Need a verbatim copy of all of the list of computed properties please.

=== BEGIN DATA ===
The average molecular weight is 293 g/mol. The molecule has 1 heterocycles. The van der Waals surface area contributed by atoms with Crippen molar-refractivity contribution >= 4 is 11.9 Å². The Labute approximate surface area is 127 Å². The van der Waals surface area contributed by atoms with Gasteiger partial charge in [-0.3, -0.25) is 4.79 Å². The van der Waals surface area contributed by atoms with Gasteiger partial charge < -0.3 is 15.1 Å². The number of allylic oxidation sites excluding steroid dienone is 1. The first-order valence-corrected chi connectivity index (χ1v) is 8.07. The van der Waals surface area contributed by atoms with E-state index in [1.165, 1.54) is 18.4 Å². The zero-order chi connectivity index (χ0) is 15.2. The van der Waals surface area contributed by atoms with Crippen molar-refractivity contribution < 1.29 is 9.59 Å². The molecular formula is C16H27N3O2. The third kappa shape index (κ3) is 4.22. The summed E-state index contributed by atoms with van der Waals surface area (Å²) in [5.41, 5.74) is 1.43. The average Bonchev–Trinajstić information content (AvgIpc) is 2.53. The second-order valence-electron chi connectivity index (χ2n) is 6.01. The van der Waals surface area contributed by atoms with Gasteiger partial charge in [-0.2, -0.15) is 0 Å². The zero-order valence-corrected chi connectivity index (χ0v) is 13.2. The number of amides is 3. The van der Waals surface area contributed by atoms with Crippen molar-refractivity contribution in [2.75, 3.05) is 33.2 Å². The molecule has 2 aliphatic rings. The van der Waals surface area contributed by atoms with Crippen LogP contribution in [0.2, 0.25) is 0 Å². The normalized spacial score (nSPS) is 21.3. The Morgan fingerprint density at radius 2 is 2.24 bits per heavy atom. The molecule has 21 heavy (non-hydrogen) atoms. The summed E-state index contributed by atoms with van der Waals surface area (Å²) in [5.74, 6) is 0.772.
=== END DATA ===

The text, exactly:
The average molecular weight is 293 g/mol. The molecule has 1 heterocycles. The van der Waals surface area contributed by atoms with Crippen molar-refractivity contribution >= 4 is 11.9 Å². The Labute approximate surface area is 127 Å². The van der Waals surface area contributed by atoms with Gasteiger partial charge in [-0.3, -0.25) is 4.79 Å². The van der Waals surface area contributed by atoms with Gasteiger partial charge < -0.3 is 15.1 Å². The number of allylic oxidation sites excluding steroid dienone is 1. The first-order valence-corrected chi connectivity index (χ1v) is 8.07. The van der Waals surface area contributed by atoms with E-state index in [1.165, 1.54) is 18.4 Å². The zero-order chi connectivity index (χ0) is 15.2. The van der Waals surface area contributed by atoms with Crippen molar-refractivity contribution < 1.29 is 9.59 Å². The molecular formula is C16H27N3O2. The third kappa shape index (κ3) is 4.22. The summed E-state index contributed by atoms with van der Waals surface area (Å²) in [5.41, 5.74) is 1.43. The average Bonchev–Trinajstić information content (AvgIpc) is 2.53. The second-order valence-electron chi connectivity index (χ2n) is 6.01. The van der Waals surface area contributed by atoms with Gasteiger partial charge in [-0.2, -0.15) is 0 Å². The zero-order valence-corrected chi connectivity index (χ0v) is 13.2. The number of amides is 3. The van der Waals surface area contributed by atoms with Crippen molar-refractivity contribution in [2.75, 3.05) is 33.2 Å². The molecule has 2 aliphatic rings. The van der Waals surface area contributed by atoms with Crippen LogP contribution in [0.2, 0.25) is 0 Å². The normalized spacial score (nSPS) is 21.3. The Morgan fingerprint density at radius 2 is 2.24 bits per heavy atom. The molecule has 21 heavy (non-hydrogen) atoms. The summed E-state index contributed by atoms with van der Waals surface area (Å²) in [5.74, 6) is 0.772.